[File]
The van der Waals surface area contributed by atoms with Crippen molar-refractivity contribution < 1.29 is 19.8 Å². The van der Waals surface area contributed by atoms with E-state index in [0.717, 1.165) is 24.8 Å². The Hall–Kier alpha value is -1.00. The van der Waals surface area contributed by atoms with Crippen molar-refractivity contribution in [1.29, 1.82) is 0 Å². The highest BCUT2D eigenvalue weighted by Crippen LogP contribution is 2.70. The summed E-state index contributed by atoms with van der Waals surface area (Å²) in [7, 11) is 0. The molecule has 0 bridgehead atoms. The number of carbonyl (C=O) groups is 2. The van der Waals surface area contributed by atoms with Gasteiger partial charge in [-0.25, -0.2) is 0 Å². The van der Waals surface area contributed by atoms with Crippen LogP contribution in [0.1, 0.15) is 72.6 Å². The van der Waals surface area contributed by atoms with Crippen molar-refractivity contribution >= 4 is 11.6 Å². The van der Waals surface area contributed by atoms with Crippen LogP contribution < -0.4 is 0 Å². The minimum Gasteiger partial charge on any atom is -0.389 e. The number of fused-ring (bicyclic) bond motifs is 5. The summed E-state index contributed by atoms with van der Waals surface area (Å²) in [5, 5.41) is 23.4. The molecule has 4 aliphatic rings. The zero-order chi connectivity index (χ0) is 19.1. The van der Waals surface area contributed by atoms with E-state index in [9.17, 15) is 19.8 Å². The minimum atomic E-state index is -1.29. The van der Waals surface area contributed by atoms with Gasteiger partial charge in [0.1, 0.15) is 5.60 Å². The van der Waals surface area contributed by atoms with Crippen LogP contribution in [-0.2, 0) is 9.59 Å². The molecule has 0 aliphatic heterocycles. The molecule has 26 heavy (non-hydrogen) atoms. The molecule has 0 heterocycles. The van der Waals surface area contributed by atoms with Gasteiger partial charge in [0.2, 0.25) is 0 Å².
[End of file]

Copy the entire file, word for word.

The van der Waals surface area contributed by atoms with Crippen molar-refractivity contribution < 1.29 is 19.8 Å². The van der Waals surface area contributed by atoms with E-state index in [0.717, 1.165) is 24.8 Å². The Hall–Kier alpha value is -1.00. The van der Waals surface area contributed by atoms with Crippen molar-refractivity contribution in [1.29, 1.82) is 0 Å². The highest BCUT2D eigenvalue weighted by Crippen LogP contribution is 2.70. The summed E-state index contributed by atoms with van der Waals surface area (Å²) in [7, 11) is 0. The molecule has 0 bridgehead atoms. The number of carbonyl (C=O) groups is 2. The van der Waals surface area contributed by atoms with Gasteiger partial charge in [-0.25, -0.2) is 0 Å². The van der Waals surface area contributed by atoms with Crippen LogP contribution in [0.1, 0.15) is 72.6 Å². The van der Waals surface area contributed by atoms with Crippen molar-refractivity contribution >= 4 is 11.6 Å². The van der Waals surface area contributed by atoms with Crippen LogP contribution < -0.4 is 0 Å². The minimum Gasteiger partial charge on any atom is -0.389 e. The number of fused-ring (bicyclic) bond motifs is 5. The summed E-state index contributed by atoms with van der Waals surface area (Å²) in [5, 5.41) is 23.4. The molecule has 4 aliphatic rings. The zero-order chi connectivity index (χ0) is 19.1. The van der Waals surface area contributed by atoms with E-state index in [9.17, 15) is 19.8 Å². The minimum atomic E-state index is -1.29. The van der Waals surface area contributed by atoms with Gasteiger partial charge in [0.1, 0.15) is 5.60 Å². The van der Waals surface area contributed by atoms with Crippen LogP contribution in [-0.2, 0) is 9.59 Å². The molecule has 0 aliphatic heterocycles. The molecule has 26 heavy (non-hydrogen) atoms. The molecule has 0 heterocycles. The van der Waals surface area contributed by atoms with Gasteiger partial charge in [0.2, 0.25) is 0 Å².